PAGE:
Special Counsel Jack Smith to Hold Private Meeting with Judge Aileen Cannon Amid Trump Indictments

 Special Counsel Jack Smith to Hold Private Meeting with Judge Aileen Cannon Amid Trump Indictments

REUTERS/Jonathan Ernst

Special Counsel Jack Smith is scheduled for a private meeting with Judge Aileen Cannon, setting the stage for a significant, albeit confidential, discussion. This closed-door session, slated for January 31, excludes former President Donald Trump and his legal team, centering around two indictments Smith has levied against Trump.

These charges, rooted in Florida, encompass 32 counts related to the unlawful retention of national defense information, alongside eight additional charges, including false statements and conspiracy to conceal. Trump has vehemently denied all allegations, dismissing them as politically motivated attacks.

The upcoming ‘ex parte’ hearing, a legal proceeding conducted in the absence of the affected parties and without a public transcript, revolves around the Trump legal team’s request for access to restricted documents due to their sensitive content. In a December motion, Trump’s attorneys sought “attorneys’-eyes-only” access to these documents to effectively challenge Smith’s claims in a confrontational legal setting, As reported by Newsweek on Monday, January 29, 2024.

The implications of this meeting for the trial are profound. Should Judge Cannon’s ruling favor Trump, even partially, an appeal by the Justice Department (DOJ) is anticipated. This appeal would be interlocutory, necessitating further judicial action before the trial’s commencement, potentially postponing the trial date currently set for May 20 of this year.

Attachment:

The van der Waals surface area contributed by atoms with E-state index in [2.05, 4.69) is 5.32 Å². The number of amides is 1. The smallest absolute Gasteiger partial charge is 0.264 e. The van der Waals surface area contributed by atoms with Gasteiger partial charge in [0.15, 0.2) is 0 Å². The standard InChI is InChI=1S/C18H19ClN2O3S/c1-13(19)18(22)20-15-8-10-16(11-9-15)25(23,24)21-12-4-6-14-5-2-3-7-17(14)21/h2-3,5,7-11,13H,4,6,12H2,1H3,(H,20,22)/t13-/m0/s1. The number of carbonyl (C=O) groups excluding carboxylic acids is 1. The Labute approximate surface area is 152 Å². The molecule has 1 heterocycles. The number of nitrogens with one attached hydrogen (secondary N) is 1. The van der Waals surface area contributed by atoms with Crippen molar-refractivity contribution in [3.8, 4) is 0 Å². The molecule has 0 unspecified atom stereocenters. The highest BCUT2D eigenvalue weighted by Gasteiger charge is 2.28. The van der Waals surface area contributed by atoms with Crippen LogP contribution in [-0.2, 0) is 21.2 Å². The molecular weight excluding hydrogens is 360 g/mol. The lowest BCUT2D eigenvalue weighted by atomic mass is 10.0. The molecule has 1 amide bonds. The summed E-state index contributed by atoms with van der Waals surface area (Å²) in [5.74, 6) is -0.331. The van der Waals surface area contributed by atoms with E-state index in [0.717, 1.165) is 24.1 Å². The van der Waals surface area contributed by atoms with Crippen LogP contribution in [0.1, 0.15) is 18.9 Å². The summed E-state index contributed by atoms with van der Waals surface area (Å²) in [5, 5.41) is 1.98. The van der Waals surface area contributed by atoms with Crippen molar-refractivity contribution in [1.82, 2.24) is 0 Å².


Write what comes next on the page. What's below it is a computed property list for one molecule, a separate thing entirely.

Former U.S. Attorney Joyce Vance commented on the potential for a swift appeal process by Smith’s office if Judge Cannon dismisses the prosecution’s arguments. Vance noted, “While we won’t learn much, if anything, about what happens when the Special Counsel’s team sits down with Judge Cannon, we’ll find out if they object to anything that happened fairly quickly, in the form of a notice of appeal to the 11th Circuit.”

Central to the case and the forthcoming hearing is the Classified Information Procedures Act (CIPA), which governs the handling of classified information in legal proceedings. According to the DOJ, CIPA is applicable both when the government intends to use classified information as part of its case and when the defendant seeks to use such information in defense. The act mandates that Smith and his team identify documents that may contain sensitive information, leaving it to the court to decide on their exclusion from discovery.

CIPA’s section four allows for the government to outline which documents are considered sensitive in a private, ex parte session. The inclusion of documents under this section also aims to prevent “graymail,” a tactic where defense attorneys request classified information, hoping that the charges will be dropped by prosecutors to protect national secrets.

The timing of this hearing has drawn attention, particularly given the sequence of legal filings; Smith’s team submitted their section 4 motions on December 6, followed by a response from Trump’s legal team on December 20, highlighting the intricate legal maneuvers unfolding in this high-profile case.

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